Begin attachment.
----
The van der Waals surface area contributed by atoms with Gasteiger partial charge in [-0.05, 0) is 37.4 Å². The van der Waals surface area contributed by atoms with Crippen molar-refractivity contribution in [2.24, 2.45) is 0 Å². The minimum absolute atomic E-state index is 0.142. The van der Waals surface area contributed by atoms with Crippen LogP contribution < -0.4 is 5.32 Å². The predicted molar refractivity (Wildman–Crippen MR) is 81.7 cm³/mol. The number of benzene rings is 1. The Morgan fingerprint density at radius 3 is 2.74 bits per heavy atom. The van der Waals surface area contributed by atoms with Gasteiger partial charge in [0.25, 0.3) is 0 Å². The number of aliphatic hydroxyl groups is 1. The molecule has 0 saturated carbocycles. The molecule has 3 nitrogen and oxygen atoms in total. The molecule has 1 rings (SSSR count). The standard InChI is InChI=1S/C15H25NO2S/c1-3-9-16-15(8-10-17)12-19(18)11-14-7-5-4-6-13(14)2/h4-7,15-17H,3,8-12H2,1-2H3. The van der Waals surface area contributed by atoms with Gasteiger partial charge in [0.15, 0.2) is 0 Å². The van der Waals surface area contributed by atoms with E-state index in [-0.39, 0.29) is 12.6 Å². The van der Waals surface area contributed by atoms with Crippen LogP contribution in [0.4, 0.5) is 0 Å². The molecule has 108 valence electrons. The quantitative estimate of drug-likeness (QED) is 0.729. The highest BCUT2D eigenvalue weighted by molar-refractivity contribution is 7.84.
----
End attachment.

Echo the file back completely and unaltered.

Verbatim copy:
The van der Waals surface area contributed by atoms with Gasteiger partial charge in [-0.05, 0) is 37.4 Å². The van der Waals surface area contributed by atoms with Crippen molar-refractivity contribution in [2.24, 2.45) is 0 Å². The minimum absolute atomic E-state index is 0.142. The van der Waals surface area contributed by atoms with Crippen LogP contribution < -0.4 is 5.32 Å². The predicted molar refractivity (Wildman–Crippen MR) is 81.7 cm³/mol. The number of benzene rings is 1. The Morgan fingerprint density at radius 3 is 2.74 bits per heavy atom. The van der Waals surface area contributed by atoms with Gasteiger partial charge in [0.25, 0.3) is 0 Å². The number of aliphatic hydroxyl groups is 1. The molecule has 0 saturated carbocycles. The molecule has 3 nitrogen and oxygen atoms in total. The molecule has 1 rings (SSSR count). The standard InChI is InChI=1S/C15H25NO2S/c1-3-9-16-15(8-10-17)12-19(18)11-14-7-5-4-6-13(14)2/h4-7,15-17H,3,8-12H2,1-2H3. The van der Waals surface area contributed by atoms with Gasteiger partial charge in [0.15, 0.2) is 0 Å². The van der Waals surface area contributed by atoms with E-state index in [-0.39, 0.29) is 12.6 Å². The van der Waals surface area contributed by atoms with Crippen LogP contribution in [0.4, 0.5) is 0 Å². The molecule has 108 valence electrons. The quantitative estimate of drug-likeness (QED) is 0.729. The highest BCUT2D eigenvalue weighted by molar-refractivity contribution is 7.84.